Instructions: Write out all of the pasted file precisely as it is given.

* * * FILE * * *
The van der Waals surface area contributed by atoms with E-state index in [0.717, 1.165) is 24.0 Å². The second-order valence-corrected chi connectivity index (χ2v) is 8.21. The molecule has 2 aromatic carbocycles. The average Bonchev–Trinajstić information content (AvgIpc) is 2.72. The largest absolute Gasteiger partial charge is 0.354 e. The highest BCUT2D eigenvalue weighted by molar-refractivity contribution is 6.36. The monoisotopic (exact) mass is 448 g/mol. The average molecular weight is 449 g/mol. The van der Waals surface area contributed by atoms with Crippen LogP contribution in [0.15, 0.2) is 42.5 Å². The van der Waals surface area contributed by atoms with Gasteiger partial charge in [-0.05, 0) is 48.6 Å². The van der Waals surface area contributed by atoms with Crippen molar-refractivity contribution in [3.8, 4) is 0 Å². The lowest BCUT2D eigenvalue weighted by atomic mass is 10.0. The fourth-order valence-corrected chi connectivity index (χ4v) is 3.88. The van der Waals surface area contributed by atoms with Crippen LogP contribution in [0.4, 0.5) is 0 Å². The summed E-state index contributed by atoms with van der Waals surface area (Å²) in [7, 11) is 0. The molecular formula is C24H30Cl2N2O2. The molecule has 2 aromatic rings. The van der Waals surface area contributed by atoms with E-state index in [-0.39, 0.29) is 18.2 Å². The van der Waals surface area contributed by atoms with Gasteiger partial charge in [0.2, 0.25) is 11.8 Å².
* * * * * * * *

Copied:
The van der Waals surface area contributed by atoms with E-state index in [0.717, 1.165) is 24.0 Å². The second-order valence-corrected chi connectivity index (χ2v) is 8.21. The molecule has 2 aromatic carbocycles. The average Bonchev–Trinajstić information content (AvgIpc) is 2.72. The largest absolute Gasteiger partial charge is 0.354 e. The highest BCUT2D eigenvalue weighted by molar-refractivity contribution is 6.36. The monoisotopic (exact) mass is 448 g/mol. The average molecular weight is 449 g/mol. The van der Waals surface area contributed by atoms with Crippen LogP contribution in [0.15, 0.2) is 42.5 Å². The van der Waals surface area contributed by atoms with Gasteiger partial charge in [-0.05, 0) is 48.6 Å². The van der Waals surface area contributed by atoms with Crippen molar-refractivity contribution in [3.8, 4) is 0 Å². The lowest BCUT2D eigenvalue weighted by atomic mass is 10.0. The fourth-order valence-corrected chi connectivity index (χ4v) is 3.88. The van der Waals surface area contributed by atoms with Crippen LogP contribution in [0.4, 0.5) is 0 Å². The summed E-state index contributed by atoms with van der Waals surface area (Å²) in [7, 11) is 0. The molecular formula is C24H30Cl2N2O2. The molecule has 2 aromatic rings. The van der Waals surface area contributed by atoms with E-state index in [-0.39, 0.29) is 18.2 Å². The van der Waals surface area contributed by atoms with Gasteiger partial charge in [0.2, 0.25) is 11.8 Å².